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Shure Timeline: Milestones From 1925 To 2000

A look at the wealth of achievements of one of the most successful and longest enduring in professional audio.

By Keith Clark January 6, 2008

A Shure radio parts catalog from the 1920s.

1925: Shure Radio Company is founded on April 25 by Sidney N. Shure as a one-man company selling radio parts kits before factory-built radio sets were marketed. Office is located at 19 South Wells Street in downtown Chicago.

1926: A direct mail catalog is published, one of only six radio parts catalogs in the U.S.

1928: Shure grows to more than 75 employees. Sidney N. Shure’s brother, Samuel J. Shure, joins the company. Shure Radio Company becomes Shure Brothers Company, moving to more spacious quarters at 335 West Madison Street, Chicago.

1929: The Great Depression grips the world. Market for radio parts kits declines when factory-built radio sets become available. Staff is reduced to a few people. Shure becomes exclusive distributor for a small microphone manufacturer.

1930: Samuel J. Shure leaves to pursue a career in heating and ventilation engineering, his college major, joining a prominent company in St. Louis, Missouri.

1931: Shure begins development of its own microphones under the direction of a young engineer named Ralph Glover.

An anechoic chamber at Shure, invaluable to the company’s R & D capabilities.

1932: Shure becomes one of only four U. S. microphone manufacturers with the introduction of the Model 33N two-button carbon microphone. It is the first lightweight, high-performance product in a market dominated by large, costly devices.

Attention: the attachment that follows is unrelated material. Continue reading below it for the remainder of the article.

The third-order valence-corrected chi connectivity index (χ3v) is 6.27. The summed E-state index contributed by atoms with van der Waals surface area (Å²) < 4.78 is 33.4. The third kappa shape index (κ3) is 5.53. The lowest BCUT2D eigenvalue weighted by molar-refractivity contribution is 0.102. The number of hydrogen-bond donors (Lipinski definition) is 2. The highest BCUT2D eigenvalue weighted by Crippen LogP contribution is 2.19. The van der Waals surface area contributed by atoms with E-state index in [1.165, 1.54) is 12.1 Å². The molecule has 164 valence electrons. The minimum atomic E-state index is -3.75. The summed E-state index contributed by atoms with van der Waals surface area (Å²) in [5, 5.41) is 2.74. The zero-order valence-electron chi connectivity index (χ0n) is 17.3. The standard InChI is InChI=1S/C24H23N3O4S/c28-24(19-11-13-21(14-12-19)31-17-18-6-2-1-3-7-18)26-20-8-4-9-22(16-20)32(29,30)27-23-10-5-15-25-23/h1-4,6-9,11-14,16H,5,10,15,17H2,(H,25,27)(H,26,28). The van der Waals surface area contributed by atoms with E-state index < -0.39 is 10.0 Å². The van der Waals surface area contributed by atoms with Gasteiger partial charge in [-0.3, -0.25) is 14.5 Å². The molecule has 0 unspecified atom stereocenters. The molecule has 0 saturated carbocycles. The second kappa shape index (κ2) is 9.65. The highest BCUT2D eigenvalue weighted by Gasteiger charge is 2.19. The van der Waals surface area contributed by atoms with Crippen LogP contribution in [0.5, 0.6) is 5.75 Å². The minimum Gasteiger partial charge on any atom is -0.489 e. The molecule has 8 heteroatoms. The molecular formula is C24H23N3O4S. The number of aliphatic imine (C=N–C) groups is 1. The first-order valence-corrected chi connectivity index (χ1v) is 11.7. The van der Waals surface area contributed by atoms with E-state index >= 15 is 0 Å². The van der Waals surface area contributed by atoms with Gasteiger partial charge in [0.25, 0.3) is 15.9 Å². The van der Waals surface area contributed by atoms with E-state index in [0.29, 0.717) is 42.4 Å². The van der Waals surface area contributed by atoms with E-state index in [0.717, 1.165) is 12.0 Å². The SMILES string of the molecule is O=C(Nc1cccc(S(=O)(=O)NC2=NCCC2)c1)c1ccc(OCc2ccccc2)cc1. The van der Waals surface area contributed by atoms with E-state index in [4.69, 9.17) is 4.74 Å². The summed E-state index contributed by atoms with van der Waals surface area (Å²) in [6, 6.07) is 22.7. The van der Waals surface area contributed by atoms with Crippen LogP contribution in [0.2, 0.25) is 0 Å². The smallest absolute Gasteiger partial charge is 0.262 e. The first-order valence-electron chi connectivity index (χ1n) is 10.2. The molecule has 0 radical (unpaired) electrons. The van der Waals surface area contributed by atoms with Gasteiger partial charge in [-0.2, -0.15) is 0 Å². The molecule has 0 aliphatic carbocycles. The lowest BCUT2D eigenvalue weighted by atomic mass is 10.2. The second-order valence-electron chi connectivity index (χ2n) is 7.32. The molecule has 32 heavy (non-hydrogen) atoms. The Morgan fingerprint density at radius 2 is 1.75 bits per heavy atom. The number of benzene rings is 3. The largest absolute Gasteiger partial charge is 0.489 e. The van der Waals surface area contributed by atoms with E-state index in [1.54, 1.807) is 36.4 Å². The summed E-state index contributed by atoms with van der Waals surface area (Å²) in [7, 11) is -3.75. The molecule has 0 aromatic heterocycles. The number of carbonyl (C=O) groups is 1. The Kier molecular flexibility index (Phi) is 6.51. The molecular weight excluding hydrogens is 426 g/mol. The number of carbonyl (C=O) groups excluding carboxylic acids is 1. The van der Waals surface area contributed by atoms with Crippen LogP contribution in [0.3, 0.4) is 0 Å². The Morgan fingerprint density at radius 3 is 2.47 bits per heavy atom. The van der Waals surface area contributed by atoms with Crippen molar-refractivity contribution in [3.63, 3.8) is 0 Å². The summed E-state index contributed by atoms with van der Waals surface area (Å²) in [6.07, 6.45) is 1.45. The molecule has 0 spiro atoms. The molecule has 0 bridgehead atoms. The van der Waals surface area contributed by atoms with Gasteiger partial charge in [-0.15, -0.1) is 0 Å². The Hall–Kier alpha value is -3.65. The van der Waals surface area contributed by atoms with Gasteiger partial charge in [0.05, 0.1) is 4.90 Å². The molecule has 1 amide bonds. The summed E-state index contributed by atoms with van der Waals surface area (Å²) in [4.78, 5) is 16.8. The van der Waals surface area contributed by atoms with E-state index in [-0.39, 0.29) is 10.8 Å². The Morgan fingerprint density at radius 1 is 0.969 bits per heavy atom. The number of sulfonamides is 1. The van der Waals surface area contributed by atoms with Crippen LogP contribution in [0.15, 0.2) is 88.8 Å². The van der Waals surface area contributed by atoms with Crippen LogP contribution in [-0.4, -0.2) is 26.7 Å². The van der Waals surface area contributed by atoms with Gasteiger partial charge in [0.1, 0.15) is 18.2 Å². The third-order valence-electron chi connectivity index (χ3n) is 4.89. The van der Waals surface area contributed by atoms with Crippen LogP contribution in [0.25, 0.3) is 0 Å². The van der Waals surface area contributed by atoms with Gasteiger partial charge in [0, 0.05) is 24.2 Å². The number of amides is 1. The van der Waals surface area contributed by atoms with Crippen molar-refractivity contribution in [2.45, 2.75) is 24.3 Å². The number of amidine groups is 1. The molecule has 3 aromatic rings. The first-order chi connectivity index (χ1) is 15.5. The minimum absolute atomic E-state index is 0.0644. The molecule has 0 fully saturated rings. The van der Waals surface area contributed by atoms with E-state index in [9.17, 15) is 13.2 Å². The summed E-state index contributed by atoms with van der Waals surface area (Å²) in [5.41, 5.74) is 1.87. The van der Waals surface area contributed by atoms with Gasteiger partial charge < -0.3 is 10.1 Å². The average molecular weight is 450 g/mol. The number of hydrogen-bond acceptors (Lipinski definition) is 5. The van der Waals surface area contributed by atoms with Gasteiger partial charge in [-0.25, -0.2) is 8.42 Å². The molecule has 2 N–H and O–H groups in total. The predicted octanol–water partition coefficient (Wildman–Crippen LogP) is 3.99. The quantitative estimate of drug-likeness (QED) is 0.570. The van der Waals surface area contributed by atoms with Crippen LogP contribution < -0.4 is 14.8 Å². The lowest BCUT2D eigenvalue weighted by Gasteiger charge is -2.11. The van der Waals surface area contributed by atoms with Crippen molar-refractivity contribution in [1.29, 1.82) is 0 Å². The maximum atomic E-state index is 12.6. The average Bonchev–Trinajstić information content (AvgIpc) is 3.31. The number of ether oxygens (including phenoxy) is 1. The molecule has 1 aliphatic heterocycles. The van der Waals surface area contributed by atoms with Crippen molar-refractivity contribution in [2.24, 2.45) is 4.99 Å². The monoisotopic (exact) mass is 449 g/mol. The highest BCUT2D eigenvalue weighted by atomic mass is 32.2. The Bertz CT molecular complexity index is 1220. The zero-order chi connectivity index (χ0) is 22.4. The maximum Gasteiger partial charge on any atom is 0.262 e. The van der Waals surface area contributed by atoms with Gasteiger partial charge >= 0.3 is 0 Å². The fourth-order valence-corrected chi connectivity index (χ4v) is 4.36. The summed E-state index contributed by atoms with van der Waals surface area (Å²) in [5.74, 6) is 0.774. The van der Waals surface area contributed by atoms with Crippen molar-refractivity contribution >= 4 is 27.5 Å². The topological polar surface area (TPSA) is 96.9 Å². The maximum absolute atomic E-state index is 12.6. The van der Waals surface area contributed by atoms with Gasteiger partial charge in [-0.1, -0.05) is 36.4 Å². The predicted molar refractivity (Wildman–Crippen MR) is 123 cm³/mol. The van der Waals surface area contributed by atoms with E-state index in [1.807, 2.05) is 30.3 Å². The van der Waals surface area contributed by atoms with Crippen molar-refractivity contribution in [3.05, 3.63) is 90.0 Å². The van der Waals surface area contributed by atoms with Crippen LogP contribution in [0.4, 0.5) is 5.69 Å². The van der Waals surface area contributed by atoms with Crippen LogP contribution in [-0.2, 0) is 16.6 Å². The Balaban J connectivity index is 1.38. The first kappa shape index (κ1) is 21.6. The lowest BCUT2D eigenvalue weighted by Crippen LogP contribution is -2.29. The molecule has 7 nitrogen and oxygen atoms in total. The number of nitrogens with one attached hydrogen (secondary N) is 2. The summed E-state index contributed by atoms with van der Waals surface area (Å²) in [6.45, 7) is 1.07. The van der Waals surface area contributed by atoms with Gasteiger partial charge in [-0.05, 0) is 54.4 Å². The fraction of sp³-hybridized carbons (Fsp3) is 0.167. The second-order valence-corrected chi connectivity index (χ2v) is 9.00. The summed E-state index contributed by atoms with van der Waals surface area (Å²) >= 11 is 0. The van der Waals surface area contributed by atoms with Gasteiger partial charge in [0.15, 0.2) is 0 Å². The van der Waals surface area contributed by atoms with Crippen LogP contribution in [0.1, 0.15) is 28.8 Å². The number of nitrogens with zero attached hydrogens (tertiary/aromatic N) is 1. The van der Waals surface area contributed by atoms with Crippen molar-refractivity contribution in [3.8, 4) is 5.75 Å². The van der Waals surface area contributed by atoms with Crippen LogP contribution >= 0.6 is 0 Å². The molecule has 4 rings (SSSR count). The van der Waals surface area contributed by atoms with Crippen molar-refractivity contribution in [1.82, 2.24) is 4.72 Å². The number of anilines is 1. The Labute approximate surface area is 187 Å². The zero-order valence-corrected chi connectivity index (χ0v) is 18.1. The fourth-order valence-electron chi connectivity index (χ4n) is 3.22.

1933: Model 40D is the company’s first condenser microphone.

1935: Model 70 is Shure’s first crystal microphone.

1936: First patent is received for a stylish and practical suspension support system for microphones.

Producing a diverse assortment of mics.

1939: Model 55 Unidyne microphone is the first single-element unidirectional microphone. Its performance qualities and distinctive styling ultimately make it “the most recognized microphone in the world.” Notably, the single-element design makes microphones smaller, less expensive, and, therefore, more accessible to all.

1941: Shure secures contracts to supply microphones for U.S. armed forces in World War II.

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About Keith

Keith Clark
Keith Clark

Editor In Chief, ProSoundWeb & Live Sound International
Keith has covered professional audio and systems contracting for more than 25 years, authoring hundreds of articles in addition to hands-on work in every facet of publishing. He fostered the content of ProSoundWeb (PSW) from its inception, helping build pro audio’s largest portal website, and has also served for several years as editor in chief of Live Sound International (LSI).


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